Using nc (netcat) to make an HTTP request

I must have had some reason for wanting to do this, although I can’t think of why right now. curl is an excellent tool for ad hoc HTTP requests.

On a server running Apache 2.4.6, first I tried:

# nc 127.0.0.1 80
GET / HTTP/1.1

Which returned a HTTP/1.1 400 Bad Request error.

Next I tried:

# printf "GET /index.html HTTP/1.1\r\n\r\n" | nc 127.0.0.1 80

Which also returned a HTTP/1.1 400 Bad Request error.

I decided to take a look at what curl was sending, since that was working:

# curl -v http://127.0.0.1
* About to connect() to 127.0.0.1 port 80 (#0)
* Trying 127.0.0.1...
* Connected to 127.0.0.1 (127.0.0.1) port 80 (#0)
> GET / HTTP/1.1
> User-Agent: curl/7.29.0
> Host: 127.0.0.1
> Accept: */*
...

I put the same headers (with a modified User-Agent) into my printf statement:

# printf "GET /index.html HTTP/1.1\r\nUser-Agent: nc/0.0.1\r\nHost: 127.0.0.1\r\nAccept: */*\r\n\r\n" | nc 127.0.0.1 80
HTTP/1.1 200 OK
Date: Sun, 28 Jan 2018 23:11:04 GMT
Server: Apache/2.4.6 (CentOS) PHP/5.4.16
Last-Modified: Sun, 28 Jan 2018 20:10:37 GMT
ETag: "78-563dbb912bfe0"
Accept-Ranges: bytes
Content-Length: 120
Content-Type: text/html; charset=UTF-8

<!DOCTYPE html>
<html>
<head>
<title>well that worked</title>
</head>
<body>
<h1>apache is running</h1>
</body>
</html>

That worked!

I eliminated the User-Agent the Accept headers and it still worked, so the missing Host header was the cause of my problems. I swear I’ve done this before without a Host header though.

I looked up the HTTP specification, and as described in section 5.2 of the RFC:

1. If Request-URI is an absoluteURI, the host is part of the Request-URI. Any Host header field value in the request MUST be ignored.

2. If the Request-URI is not an absoluteURI, and the request includes a Host header field, the host is determined by the Host header field value.

3. If the host as determined by rule 1 or 2 is not a valid host on the server, the response MUST be a 400 (Bad Request) error message.

Recipients of an HTTP/1.0 request that lacks a Host header field MAY attempt to use heuristics (e.g., examination of the URI path for something unique to a particular host) in order to determine what exact resource is being requested.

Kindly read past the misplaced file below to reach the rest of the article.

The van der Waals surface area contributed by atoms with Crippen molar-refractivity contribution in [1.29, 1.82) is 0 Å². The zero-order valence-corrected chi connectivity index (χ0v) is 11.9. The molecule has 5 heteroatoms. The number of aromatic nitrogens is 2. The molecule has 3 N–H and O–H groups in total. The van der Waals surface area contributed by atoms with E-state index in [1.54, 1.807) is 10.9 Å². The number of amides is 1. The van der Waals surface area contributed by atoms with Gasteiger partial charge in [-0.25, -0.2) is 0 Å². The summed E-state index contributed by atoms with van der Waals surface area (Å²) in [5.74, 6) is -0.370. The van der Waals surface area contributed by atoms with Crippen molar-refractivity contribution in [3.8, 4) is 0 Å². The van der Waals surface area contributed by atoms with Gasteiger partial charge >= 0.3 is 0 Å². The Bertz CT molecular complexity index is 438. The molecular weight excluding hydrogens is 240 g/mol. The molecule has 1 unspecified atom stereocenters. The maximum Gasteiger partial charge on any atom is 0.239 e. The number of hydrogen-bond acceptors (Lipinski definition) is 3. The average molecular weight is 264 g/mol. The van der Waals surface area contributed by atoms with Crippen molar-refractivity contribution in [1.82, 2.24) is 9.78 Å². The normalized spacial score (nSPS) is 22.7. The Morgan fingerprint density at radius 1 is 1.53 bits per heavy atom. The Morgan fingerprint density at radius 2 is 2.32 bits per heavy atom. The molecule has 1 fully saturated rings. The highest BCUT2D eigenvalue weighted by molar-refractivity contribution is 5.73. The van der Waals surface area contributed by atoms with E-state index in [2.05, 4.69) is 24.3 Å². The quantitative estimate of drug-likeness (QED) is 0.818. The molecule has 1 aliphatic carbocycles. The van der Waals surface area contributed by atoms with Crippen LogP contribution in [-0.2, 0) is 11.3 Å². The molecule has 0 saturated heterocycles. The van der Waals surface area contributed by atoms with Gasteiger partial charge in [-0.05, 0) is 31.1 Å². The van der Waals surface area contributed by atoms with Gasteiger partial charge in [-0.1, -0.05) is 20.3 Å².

I could not get it to work with an absoluteURI, even using the example in the RFC. However I did find that I could ignore the Host header if I specified HTTP/1.0:

# printf "GET / HTTP/1.0\r\n\r\n" | nc 127.0.0.1 80

I also found that Apache didn’t care what the Host header was when using HTTP/1.1, just so long as something was there:

# printf "GET / HTTP/1.1\r\nHost: z\r\n\r\n" | nc 127.0.0.1 80

That’s a little odd. I did not specify a ServerName in my Apache config, but even after I specified ServerName 127.0.0.1:80 in /etc/httpd/conf/httpd.conf and restarted Apache, it still required the Host header and it still didn’t care what the content of the Host header was (so long as it was not empty).

9 thoughts on “Using nc (netcat) to make an HTTP request”

  1. thanks for the share!!! really useful! However, I am wondering why netcat is not working straight:

    netcat 127.0.0.1 80
    GET / HTTP/1.1

    And then before having time to set the host i receive 400 Bad Request.. However, the print method piping in nc is working.. is it because of the instant inputting? Is there any way to make it work? thanks:D

  2. I also tried the same using Burp repeater forging the request exactly like

    GET / HTTP/1.0
    Host: 127.0.0.1

    and totally worked… for me it doesn’t make sense why nc is not working and not even having time to put the host. Thanks for any help offered 😀

  3. @nikos, as soon as you hit Enter in the interactive netcat session, you are sending the request to the server, in this case without the Host: header and without the proper end-of-line marker.

    By the way, using piping the output of echo to nc will also work, so long as you use the -e flag to enable backslash escape sequences:

    echo -e "GET / HTTP/1.1\r\nHost: 127.0.0.1\r\n\r\n" | nc 127.0.0.1 80

    RFC 1945 (HTTP 1.0) and RFC 2616 (HTTP 1.1) specify that the end-of-line marker is a carriage return character (\r) followed by a newline character (\n). Pressing Enter on a Linux host will include just a newline, so this will be a bad HTTP request.

    See:

    Hope that helps!

  4. @Chris Thanks a million! Totally helped! Until now, i have gathered the following ways:

    -input of file with the request statements piping into nc
    -echoing in it like you said
    -printing in it

    This helped a lot! So there is no way to achieve the result straight with nc right?

  5. @nikos, I just discovered a way to do this with nc! It may depend on the version of netcat you’re running. Here’s what I’m using:

    # nc --version
    Ncat: Version 7.50 ( https://nmap.org/ncat )

    If you include the –crlf flag (or -C), nc will use CRLF for the EOL sequence. So the following should work:

    # nc --crlf 127.0.0.1 80
    GET / HTTP/1.0

    Or:

    # nc --crlf 127.0.0.1 80
    GET / HTTP/1.1
    Host: 127.0.0.1

    Note that after completing the HTTP request, you’ll need to press Enter twice.

    Thanks for your questions, it’s actually improved my understanding of the problem quite a bit!

  6. Using the -crlf flag (note the single dash in this case) works for openssl as well, in case you are testing an HTTPS connection.

    Example:

    $ openssl s_client -crlf -connect 127.0.0.1:443
    [TLS handshake info]
    ---
    GET / HTTP/1.1
    Host: 127.0.0.1

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